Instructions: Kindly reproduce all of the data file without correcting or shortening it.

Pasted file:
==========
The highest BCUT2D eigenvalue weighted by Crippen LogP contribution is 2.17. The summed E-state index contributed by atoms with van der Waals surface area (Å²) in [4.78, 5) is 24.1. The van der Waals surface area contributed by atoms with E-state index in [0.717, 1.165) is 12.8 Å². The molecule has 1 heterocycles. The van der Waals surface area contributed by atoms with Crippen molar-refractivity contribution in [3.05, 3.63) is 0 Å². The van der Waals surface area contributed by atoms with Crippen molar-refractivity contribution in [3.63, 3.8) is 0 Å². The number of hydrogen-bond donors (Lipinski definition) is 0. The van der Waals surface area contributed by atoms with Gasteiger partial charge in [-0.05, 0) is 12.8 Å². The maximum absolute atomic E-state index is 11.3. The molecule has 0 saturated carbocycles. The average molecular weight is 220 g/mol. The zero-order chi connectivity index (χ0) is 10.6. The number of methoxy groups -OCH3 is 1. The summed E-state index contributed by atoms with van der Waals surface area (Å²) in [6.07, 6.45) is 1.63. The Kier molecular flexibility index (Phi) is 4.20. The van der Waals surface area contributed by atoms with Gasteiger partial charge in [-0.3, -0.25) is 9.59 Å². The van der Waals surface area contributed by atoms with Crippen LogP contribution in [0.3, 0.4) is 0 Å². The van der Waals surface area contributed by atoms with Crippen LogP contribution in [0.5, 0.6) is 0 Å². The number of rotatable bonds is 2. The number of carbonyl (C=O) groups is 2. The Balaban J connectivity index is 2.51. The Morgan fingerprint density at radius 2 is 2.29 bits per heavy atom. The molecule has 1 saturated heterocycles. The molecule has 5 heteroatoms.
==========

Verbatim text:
The highest BCUT2D eigenvalue weighted by Crippen LogP contribution is 2.17. The summed E-state index contributed by atoms with van der Waals surface area (Å²) in [4.78, 5) is 24.1. The van der Waals surface area contributed by atoms with E-state index in [0.717, 1.165) is 12.8 Å². The molecule has 1 heterocycles. The van der Waals surface area contributed by atoms with Crippen molar-refractivity contribution in [3.05, 3.63) is 0 Å². The van der Waals surface area contributed by atoms with Crippen molar-refractivity contribution in [3.63, 3.8) is 0 Å². The number of hydrogen-bond donors (Lipinski definition) is 0. The van der Waals surface area contributed by atoms with Gasteiger partial charge in [-0.05, 0) is 12.8 Å². The maximum absolute atomic E-state index is 11.3. The molecule has 0 saturated carbocycles. The average molecular weight is 220 g/mol. The zero-order chi connectivity index (χ0) is 10.6. The number of methoxy groups -OCH3 is 1. The summed E-state index contributed by atoms with van der Waals surface area (Å²) in [6.07, 6.45) is 1.63. The Kier molecular flexibility index (Phi) is 4.20. The van der Waals surface area contributed by atoms with Gasteiger partial charge in [-0.3, -0.25) is 9.59 Å². The van der Waals surface area contributed by atoms with Crippen LogP contribution in [0.3, 0.4) is 0 Å². The van der Waals surface area contributed by atoms with Crippen LogP contribution in [0.5, 0.6) is 0 Å². The number of rotatable bonds is 2. The number of carbonyl (C=O) groups is 2. The Balaban J connectivity index is 2.51. The Morgan fingerprint density at radius 2 is 2.29 bits per heavy atom. The molecule has 1 saturated heterocycles. The molecule has 5 heteroatoms.